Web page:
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The Presentation, Feb.

2, 2014 (Malachi 3:1-4; Hebrews 2:14-18; Luke 2:22-40) Catholic Bibles place the prophet Malachi as the last book of the Old Testament. In Hebrew Bibles, Malachi comes immediately before the Book of Psalms. Many Protestant Bibles follow the arrangement in the Hebrew. So what? By placing the prophets last in the Old Testament and Malachi in particular, Catholics saw in Malachi 3:1: And suddenly there will come to the temple the Lord whom you seek a prophetic fulfillment when Jesus comes to be presented in the temple in Jerusalem (only in Lukes Infancy Narrative). Moreover, the mention of My messenger is easily seen as a reference either to Jesus, or to John the Baptist, who prepared the way for Jesus. Either way, Malachi was thought a perfect lead-in to the New Testament. The Greek translation of the Old Testament (the Septuagint) ended with the Prophet Malachi, and since the early Church relied heavily on the Septuagint, we have the most likely explanation for the arrangement of the books. The arrangement in the end is the work of sages who carefully considered many things before arranging the books as they did. The books, in any case, are not arranged in chronological order. They had different stories to tell and they told it in different ways, sometimes over centuries of additions, deletions and corrections. The Presentation occurs forty days after the birth of Jesus which required that the mother (Mary) be purified. Leviticus 12:2-8 required a woman bearing a male child to stay out of circulation for 40 days. Had Jesus been a female, Mary would have had to hide for 66 days. We should also note that the Presentation is found only in Lukes Gospel. The Law that is cited as the Holy Family comes up to Jerusalem is a combination of Exodus 13:2 and Leviticus 12:8. The only way to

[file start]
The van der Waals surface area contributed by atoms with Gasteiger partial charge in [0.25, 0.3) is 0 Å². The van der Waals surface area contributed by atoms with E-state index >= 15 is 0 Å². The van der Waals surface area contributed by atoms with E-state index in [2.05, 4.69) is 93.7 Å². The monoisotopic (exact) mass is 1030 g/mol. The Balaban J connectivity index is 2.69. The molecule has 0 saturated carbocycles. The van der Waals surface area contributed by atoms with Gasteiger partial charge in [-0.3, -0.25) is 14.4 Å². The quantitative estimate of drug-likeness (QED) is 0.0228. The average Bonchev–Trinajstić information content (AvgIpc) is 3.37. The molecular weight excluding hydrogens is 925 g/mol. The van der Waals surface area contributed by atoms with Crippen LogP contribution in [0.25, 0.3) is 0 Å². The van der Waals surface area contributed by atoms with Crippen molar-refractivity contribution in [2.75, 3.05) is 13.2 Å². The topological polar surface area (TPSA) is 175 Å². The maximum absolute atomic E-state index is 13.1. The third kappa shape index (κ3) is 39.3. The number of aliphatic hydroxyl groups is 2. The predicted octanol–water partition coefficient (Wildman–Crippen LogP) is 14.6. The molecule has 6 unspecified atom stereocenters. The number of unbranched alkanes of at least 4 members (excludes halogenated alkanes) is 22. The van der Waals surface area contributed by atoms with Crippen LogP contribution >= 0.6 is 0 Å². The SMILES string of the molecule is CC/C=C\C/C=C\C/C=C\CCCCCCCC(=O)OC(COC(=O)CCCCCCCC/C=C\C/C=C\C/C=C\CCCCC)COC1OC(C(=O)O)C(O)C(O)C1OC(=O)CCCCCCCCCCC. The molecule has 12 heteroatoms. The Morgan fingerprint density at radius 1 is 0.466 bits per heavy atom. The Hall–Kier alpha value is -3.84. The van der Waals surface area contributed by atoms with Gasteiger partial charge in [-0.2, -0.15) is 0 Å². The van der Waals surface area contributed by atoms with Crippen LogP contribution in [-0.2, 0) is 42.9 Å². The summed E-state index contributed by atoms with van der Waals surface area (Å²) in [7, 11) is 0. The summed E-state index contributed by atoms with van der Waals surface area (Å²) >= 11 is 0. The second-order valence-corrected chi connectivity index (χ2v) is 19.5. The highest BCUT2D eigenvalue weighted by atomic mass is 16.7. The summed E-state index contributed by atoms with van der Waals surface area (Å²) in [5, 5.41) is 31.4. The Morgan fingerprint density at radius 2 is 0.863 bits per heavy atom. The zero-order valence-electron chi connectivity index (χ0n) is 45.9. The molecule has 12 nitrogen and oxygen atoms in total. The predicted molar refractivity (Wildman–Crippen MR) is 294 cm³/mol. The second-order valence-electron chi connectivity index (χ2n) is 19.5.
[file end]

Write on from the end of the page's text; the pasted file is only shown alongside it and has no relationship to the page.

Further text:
approach Jerusalem from any direction is by going up. They still joke in Jerusalem today that leaving Jerusalem is always a step down. Simeon is the first prophet-like figure to appear on the scene. He comes into the Temple at this time directed by the Spirit and blesses God, which was a prayer of praise to God for allowing him to see in the child the beginning of Israels salvation and that of the gentiles as well. Simeons blessing sounds more like a curse when he speaks to Mary his mother. He anticipates what the rest of the gospel will reveal about Jesus, a sign that will be contradicted. He also announces to Mary that she will be troubled by her son too (as in the visit to the Temple when he was 12), not that she will be injured, and you yourself (literally your psyche or spirit) a sword will pierce. The thoughts of many hearts being laid bare seems to refer to the deliberations people will go through in assessing and reassessing their own thought about Jesus as Messiah. Finally Anna, who must have been very old indeed, if she was a widow for 84 years, comes by. Assuming she was married at the age of twelve, adding seven years of marriage and 84 years as a widow that would make her at least 103. Her prophecy connected the child with Israels redemption (probably meant to be from all her enemies). This was anticipated when the Messiah would come. This Presentation scene is thus much more about the revelation of Jesus as Messiah than it is about his being presented in the Temple to fulfill prescriptions of Jewish Law regarding firstborn sons. Fr. Lawrence Hummer